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Firefighter who died in El Dorado fire remembered as dedicated family man who loved his job

Anaheim Fire Department firefighters line up under a flag arch as motorcade carrying Charles Morton's body passes Tuesday.
(Luis Sinco / Los Angeles Times)

A U.S. Forest Service firefighter who died battling a wildfire in San Bernardino County earlier this month was remembered Friday as a gregarious and hard-working man who was as devoted to his family and friends as his job.

Nearly 1,000 people tuned in for the live-streamed memorial service for Charles Morton, 39, at 11 a.m. at the Rock Church and World Outreach Center in San Bernardino. The service was streamed on the church’s website and YouTube page, and the San Bernardino National Forest’s Facebook page.

Morton was a 14-year veteran with the U.S. Forest Service who led the Big Bear Interagency Hotshot Squad.

“I speak for the entire United States Forest Service when I say we are deeply shaken for the loss of one of our own,” Vicki Christiansen, chief of the U.S. Department of Agriculture’s Forest Service, said at the memorial.

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“At the Forest Service, we are dedicated to caring for the land and serving people,” Christiansen said, “and Charlie showed us what service truly means.”

Morton died Sept. 17 while fighting the El Dorado fire, which has burned more than 22,600 acres in and around the San Bernardino National Forest. The fire was sparked by a pyrotechnic device that was part of a gender-reveal party at El Dorado Ranch Park in Yucaipa. The region was in the midst of a record-breaking heat wave, and flames chewed through the sunbaked grass that covered the hills of the park and quickly spread into the mountainous forest.

Charles Morton died while fighting the El Dorado fire Sept. 17.
Charles Morton, a Big Bear Interagency Hotshot squad boss, died while fighting the El Dorado fire Sept. 17.
(U.S. Forest Service)

Forest Service officials previously said Morton died while engaged in fire suppression operations, though the precise cause and circumstances have yet to be officially released.

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Jimmy Avila, who supervised Morton as former superintendent of the Big Bear Hotshots fire crew, said Morton was a respected firefighter and a beloved friend.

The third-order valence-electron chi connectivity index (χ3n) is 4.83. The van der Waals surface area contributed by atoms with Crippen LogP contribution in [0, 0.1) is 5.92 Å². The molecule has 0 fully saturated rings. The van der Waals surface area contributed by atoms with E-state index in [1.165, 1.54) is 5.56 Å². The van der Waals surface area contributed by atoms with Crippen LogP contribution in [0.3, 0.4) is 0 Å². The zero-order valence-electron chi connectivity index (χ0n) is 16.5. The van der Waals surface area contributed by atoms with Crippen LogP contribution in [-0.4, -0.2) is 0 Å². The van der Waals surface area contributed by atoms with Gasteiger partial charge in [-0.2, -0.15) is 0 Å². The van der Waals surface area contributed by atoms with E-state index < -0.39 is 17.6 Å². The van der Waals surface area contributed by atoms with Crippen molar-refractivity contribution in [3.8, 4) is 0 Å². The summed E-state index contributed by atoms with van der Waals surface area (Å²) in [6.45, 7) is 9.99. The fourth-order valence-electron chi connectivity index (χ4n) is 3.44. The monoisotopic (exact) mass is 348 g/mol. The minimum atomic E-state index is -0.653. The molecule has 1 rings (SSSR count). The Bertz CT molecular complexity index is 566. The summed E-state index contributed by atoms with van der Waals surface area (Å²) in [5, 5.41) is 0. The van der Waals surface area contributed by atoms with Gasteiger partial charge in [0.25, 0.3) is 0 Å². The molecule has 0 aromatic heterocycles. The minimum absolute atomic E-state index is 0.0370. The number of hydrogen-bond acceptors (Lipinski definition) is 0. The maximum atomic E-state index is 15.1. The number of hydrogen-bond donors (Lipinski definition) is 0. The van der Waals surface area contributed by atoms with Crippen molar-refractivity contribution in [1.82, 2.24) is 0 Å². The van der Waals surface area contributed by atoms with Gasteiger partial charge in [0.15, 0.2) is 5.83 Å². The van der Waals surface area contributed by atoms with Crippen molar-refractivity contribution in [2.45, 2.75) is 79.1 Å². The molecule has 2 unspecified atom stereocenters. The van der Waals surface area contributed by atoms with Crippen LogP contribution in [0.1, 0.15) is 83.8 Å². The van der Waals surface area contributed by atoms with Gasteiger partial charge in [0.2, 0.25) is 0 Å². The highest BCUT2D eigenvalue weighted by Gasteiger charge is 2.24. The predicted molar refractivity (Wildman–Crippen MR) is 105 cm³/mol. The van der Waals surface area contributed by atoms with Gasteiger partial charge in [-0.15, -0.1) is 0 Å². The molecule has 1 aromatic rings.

“Charlie and the crew nourished their friendships,” he said, pausing often to hold back emotion. “I witnessed the respect and admiration they had for each other. Handshakes became unacceptable: The saying was, ‘Brothers don’t shake hands, brothers hug.’”

The two-hour memorial service included an honor cordon outside the church, and the posting of the colors — a ceremonial display of the American flag, the California flag and the flag of the U.S. Forest Service. Selective mourners dotted the large hall, wearing masks and following social distancing guidelines.

Family and friends also paid tribute to Morton during Friday’s service.

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“He embraced you, he accepted you as you were, and he found common ground with people,” said his brother, Allen Morton. “I think that’s why people loved him so much.”

Morton’s fiancée, Monica Tapia, said she took comfort in knowing that he died doing what he loved.

“He chose to protect his mountain, he chose to protect his crew, he chose to protect his community, he chose to protect all of us here today,” she said, fighting back tears.

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The ceremony concluded with a reading of the Hotshot Firefighter Prayer, and a final, symbolic radio call to recognize the end of Morton’s watch.

Morton was the 26th person whose death was linked to a California wildfire since August and the third person involved in battling the blazes to die in that span.

Times staff writers Luke Money and Matthew Ormseth contributed to this report.


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